Leading Up by Example

May 9, 2010

My business is helping to grow leaders with a focus on building higher trust within their organizations. When I work with leaders at every layer except the highest level, they typically get very excited at the potential of working on trust within their area. After some education on the impacts of trust in numerous dimensions occurring simultaneously, they salivate over the improvement opportunities that are ripe for the picking. As we discuss the behavioral changes needed for leaders to foster rather than destroy trust I can see light bulbs going on in their heads.

Then, I often see a kind of sick look come across their faces as reality sets in. After a while some brave soul will offer, “This is great stuff, Bob, but the boss does not believe in this kind of “soft skills” training. He thinks it is a waste of time and money. So we are going nowhere with trust in our organization until we can get a new CEO.” This is wrong thinking because trust can be improved at any level of an organization. Sure, it is infinitely better if the example is set from the top, but if that does not happen, we do not have to wait until a retirement, replacement, death, or murder to start building a culture of trust.

The trick is to start a cell of excellence at your own level and work downward. Nearly all leaders can improve the level of trust in their sphere of influence by changing their behaviors. After a while (and it does not take very long) the improvement in performance will shine like a beacon from a lighthouse.

As the productivity and enthusiasm shout out from your corner of the organization, eventually even the most encrusted manager above you will start asking what the heck is going on in your playpen. Then, you have earned the right to explain that your investment to get some education on building trust for you and the managers working for you has changed the whole paradigm.

The higher in space you look, the more brilliant your shining star will appear to upper management, especially if there are some black holes between you and the top layers.
They will be grateful for the bottom line improvement and maybe even willing to endorse that an improved culture really does have the highest ROI of any potential project.

The impact of trust on organizations is a well documented fact. Stephen M.R. Covey states in his book The Speed of Trust that trust is not some squishy, soft variable but a hard-edged measure that has direct and profound impact on organizational performance. In the 2010 Edelman Trust Barometer, Richard Edelman noted a direct correlation between US trust in business and the S&P 500 Index: “Trust, absolutely, is now a product for companies to pursue and pursue avidly. Why? Because it enables company performance and stock price to prosper. We see an interlinking of share price and trust.”
In my own books, I give several examples of the causal relationship between trust and productivity.

No executive would disagree that trust within an organization is an important component that enables excellence. It is unbelievable that so few top executives actively seek out specific training for themselves and other senior leaders on how to build and maintain trust. It is like they have it all figured out already. But if they know how to act in ways that truly build trust, why is the level of trust within the majority of corporations typically below the 50% level? Either top leadership does not truly acknowledge the relationship or they are blind to the countless trust-busting things they do daily. Were it not for these behaviors, Scott Adams wouldn’t have invented the Dilbert series and might be a plumber today.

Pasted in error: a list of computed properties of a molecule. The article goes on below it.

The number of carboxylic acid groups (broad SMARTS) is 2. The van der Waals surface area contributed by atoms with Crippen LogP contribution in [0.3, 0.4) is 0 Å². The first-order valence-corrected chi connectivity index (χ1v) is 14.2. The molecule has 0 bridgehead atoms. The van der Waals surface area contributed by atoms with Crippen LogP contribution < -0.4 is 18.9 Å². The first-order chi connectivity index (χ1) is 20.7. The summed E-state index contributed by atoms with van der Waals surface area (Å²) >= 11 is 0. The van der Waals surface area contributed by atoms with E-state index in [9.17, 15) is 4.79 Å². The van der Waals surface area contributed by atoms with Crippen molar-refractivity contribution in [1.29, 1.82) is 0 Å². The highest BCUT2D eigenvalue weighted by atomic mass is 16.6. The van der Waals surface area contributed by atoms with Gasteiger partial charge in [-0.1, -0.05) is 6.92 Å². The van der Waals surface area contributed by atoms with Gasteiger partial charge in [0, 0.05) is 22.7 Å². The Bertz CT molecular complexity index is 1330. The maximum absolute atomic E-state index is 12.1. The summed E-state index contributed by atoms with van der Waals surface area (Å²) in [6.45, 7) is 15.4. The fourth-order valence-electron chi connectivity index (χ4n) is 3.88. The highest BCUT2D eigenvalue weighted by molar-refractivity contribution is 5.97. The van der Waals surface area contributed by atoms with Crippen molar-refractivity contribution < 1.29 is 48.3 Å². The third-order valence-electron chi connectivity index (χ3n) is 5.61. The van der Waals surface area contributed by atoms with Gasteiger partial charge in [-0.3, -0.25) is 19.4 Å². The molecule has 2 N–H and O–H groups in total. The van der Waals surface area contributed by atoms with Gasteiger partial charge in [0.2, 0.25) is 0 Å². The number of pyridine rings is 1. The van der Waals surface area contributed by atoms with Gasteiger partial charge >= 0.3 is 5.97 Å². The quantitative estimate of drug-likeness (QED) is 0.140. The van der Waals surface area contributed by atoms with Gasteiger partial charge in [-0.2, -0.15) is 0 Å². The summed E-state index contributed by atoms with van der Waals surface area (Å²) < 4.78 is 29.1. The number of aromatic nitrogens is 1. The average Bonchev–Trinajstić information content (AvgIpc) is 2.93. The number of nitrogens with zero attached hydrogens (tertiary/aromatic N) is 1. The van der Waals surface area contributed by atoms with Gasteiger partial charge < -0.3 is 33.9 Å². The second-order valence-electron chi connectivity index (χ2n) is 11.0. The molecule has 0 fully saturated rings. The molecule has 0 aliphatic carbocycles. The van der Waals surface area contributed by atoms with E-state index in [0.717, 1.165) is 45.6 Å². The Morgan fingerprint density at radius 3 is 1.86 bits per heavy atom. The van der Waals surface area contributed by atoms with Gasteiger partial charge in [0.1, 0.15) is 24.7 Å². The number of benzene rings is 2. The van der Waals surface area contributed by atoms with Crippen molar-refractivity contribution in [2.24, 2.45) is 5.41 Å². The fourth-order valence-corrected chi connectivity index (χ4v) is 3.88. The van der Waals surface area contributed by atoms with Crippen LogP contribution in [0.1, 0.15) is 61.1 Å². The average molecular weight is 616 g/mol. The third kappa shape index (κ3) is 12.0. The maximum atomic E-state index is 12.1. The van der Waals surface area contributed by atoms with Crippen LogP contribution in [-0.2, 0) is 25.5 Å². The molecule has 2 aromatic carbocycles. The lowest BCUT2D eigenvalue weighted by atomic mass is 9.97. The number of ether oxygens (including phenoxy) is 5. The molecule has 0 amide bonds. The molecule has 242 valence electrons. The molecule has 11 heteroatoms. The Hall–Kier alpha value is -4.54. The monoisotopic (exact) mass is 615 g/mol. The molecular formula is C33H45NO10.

The good news is that you can and should create a cell of excellence in building trust at your own level regardless of the attitudes of those above you. Jim Collins, author of Built to Last, Good to Great, and How the Mighty Have Fallen offers a ten point list of things every leader should do to reach his or her full potential. Number one on his list is “Build a Pocket of Excellence.” It means that you have more power than you think you have, and it is a simple matter of leading the boss from below. Rather than trying to convince the boss to spend money on training for improved trust, just show the incredible result, and then admit that you forgot to ask permission to train your managers in the first place. The boss will forgive you and might even be more willing to consider some training at the upper levels.

Another way to think about it was offered by the retired head coach of the Indianapolis Colts, Tony Dungy. His advice is to “Focus on what you can control and do not dwell on what you cannot change.” That advice applies to leading from below as well. If the boss is not convinced of the payoff of improving the culture through training, go ahead and do it anyway in the area you manage. Don’t try to reeducate or convince the boss. Remember the old adage, “Never wrestle a pig, you get all muddy and the pig loves it!” If the boss forbids any such nonsense as culture training, find a clandestine way to accomplish it. Buy some books or DVDs and have managers in your area experience them and get together once a week for a lunch discussion.

There are countless ways you can change the culture in your organization by making small investments of time, and at low cost. If your boss has a negative attitude on investing in people skills for managers, you are not dead in the water. Take the initiative to get involved with someone who can help you on the journey, and you will see amazing benefits in not only performance but in knowing that you are helping everyone in your organization lead a better life.